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View all PreK-12 NYS Learning Standards in a dropdown list format.
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  • Standard Area - TECH: Learning Standards for Technology
    (see MST standards under Previous Standard Versions)
            • Introduction - MST4.C.LE.LE.7.Introduction:

              Population growth has placed new strains on the environment-massive pollution of air and water, deforestation and extinction of species, global warming, and alteration of the ozone shield. Some individuals believe that there will be a technological fix for such problems. Others, concerned with the accelerating pace of change and the ecological concept of finite resources, are far less optimistic. What is certain, however, is that resolving these issues will require increasing global awareness, cooperation, and action.

              Since the students of today will be the elected officials and informed public of tomorrow, the teacher should encourage a diversity of activities that will allow students to explore, explain, and apply conceptual understandings and skills necessary to be environmentally literate.

              • Major Understandings - MST4.C.LE.LE.7.1a:
                The Earth has finite resources; increasing human consumption of resources places stress on the natural processes that renew some resources and deplete those resources that cannot be renewed.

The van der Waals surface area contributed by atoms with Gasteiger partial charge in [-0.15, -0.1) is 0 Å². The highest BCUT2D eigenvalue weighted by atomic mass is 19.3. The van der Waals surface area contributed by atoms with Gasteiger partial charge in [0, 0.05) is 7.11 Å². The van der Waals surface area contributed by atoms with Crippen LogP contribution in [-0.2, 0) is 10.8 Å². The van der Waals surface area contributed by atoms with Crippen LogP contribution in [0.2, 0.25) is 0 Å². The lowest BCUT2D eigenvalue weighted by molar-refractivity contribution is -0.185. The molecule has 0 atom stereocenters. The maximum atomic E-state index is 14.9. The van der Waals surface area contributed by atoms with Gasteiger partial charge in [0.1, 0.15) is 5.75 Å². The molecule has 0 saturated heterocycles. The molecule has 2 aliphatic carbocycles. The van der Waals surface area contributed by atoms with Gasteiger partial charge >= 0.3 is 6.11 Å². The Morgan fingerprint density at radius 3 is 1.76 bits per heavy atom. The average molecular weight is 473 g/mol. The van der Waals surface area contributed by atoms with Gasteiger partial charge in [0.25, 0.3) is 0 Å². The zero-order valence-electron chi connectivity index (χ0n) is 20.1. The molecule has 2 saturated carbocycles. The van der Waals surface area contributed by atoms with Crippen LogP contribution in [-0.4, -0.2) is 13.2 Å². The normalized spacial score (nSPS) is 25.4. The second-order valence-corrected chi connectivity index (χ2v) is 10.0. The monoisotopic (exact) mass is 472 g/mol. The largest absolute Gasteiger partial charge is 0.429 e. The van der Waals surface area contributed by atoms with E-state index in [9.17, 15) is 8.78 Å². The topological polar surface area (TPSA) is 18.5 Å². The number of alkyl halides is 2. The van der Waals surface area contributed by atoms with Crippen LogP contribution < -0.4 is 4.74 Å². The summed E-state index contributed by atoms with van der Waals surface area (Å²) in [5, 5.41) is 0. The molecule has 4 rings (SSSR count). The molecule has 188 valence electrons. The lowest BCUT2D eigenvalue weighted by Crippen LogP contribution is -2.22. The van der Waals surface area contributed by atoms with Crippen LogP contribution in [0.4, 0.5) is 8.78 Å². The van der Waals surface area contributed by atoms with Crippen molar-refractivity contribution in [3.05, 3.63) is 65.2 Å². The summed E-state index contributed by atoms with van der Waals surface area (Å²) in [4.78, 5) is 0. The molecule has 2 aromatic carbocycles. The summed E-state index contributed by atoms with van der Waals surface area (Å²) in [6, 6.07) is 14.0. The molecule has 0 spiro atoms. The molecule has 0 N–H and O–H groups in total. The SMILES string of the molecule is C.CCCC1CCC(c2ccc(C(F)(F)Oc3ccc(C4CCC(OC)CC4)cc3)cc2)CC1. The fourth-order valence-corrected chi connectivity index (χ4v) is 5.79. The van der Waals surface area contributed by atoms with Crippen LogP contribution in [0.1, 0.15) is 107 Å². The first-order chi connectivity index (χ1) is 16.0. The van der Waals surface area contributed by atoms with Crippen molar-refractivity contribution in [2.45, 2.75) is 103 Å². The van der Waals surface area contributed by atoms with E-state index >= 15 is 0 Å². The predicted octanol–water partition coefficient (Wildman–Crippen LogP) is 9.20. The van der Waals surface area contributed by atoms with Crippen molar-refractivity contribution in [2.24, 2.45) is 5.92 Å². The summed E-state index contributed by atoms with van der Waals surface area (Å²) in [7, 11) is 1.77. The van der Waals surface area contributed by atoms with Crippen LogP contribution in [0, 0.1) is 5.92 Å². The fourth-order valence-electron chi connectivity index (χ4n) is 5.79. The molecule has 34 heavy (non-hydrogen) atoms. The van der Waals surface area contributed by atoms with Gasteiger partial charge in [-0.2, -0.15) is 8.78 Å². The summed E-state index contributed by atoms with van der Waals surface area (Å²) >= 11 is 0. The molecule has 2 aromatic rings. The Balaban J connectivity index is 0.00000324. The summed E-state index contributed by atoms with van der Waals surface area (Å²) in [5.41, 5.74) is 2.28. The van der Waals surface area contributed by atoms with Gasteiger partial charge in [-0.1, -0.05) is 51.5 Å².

• Major Understandings - MST4.C.LE.LE.7.1b:
                Natural ecosystems provide an array of basic processes that affect humans. Those processes include but are not limited to: maintenance of the quality of the atmosphere, generation of soils, control of the water cycle, removal of wastes, energy flow, and recycling of nutrients. Humans are changing many of these basic processes and the changes may be detrimental.
              • Major Understandings - MST4.C.LE.LE.7.1c:
                Human beings are part of the Earth's ecosystems. Human activities can, deliberately or inadvertently, alter the equilibrium in ecosystems. Humans modify ecosystems as a result of population growth, consumption, and technology. Human destruction of habitats through direct harvesting, pollution, atmospheric changes, and other factors is threatening current global stability, and if not addressed, ecosystems may be irreversibly affected.
              • Major Understandings - MST4.C.LE.LE.7.2a:
                Human activities that degrade ecosystems result in a loss of diversity of the living and nonliving environment. For example, the influence of humans on other organisms occurs through land use and pollution. Land use decreases the space and resources available to other species, and pollution changes the chemical composition of air, soil, and water.
              • Major Understandings - MST4.C.LE.LE.7.2b:
                When humans alter ecosystems either by adding or removing specific organisms, serious consequences may result. For example, planting large expanses of one crop reduces the biodiversity of the area.
              • Major Understandings - MST4.C.LE.LE.7.2c:
                Industrialization brings an increased demand for and use of energy and other resources including fossil and nuclear fuels. This usage can have positive and negative effects on humans and ecosystems.
              • Major Understandings - MST4.C.LE.LE.7.3a:
                Societies must decide on proposals which involve the introduction of new technologies. Individuals need to make decisions which will assess risks, costs, benefits, and trade-offs.
              • Major Understandings - MST4.C.LE.LE.7.3b:
                The decisions of one generation both provide and limit the range of possibilities open to the next generation.
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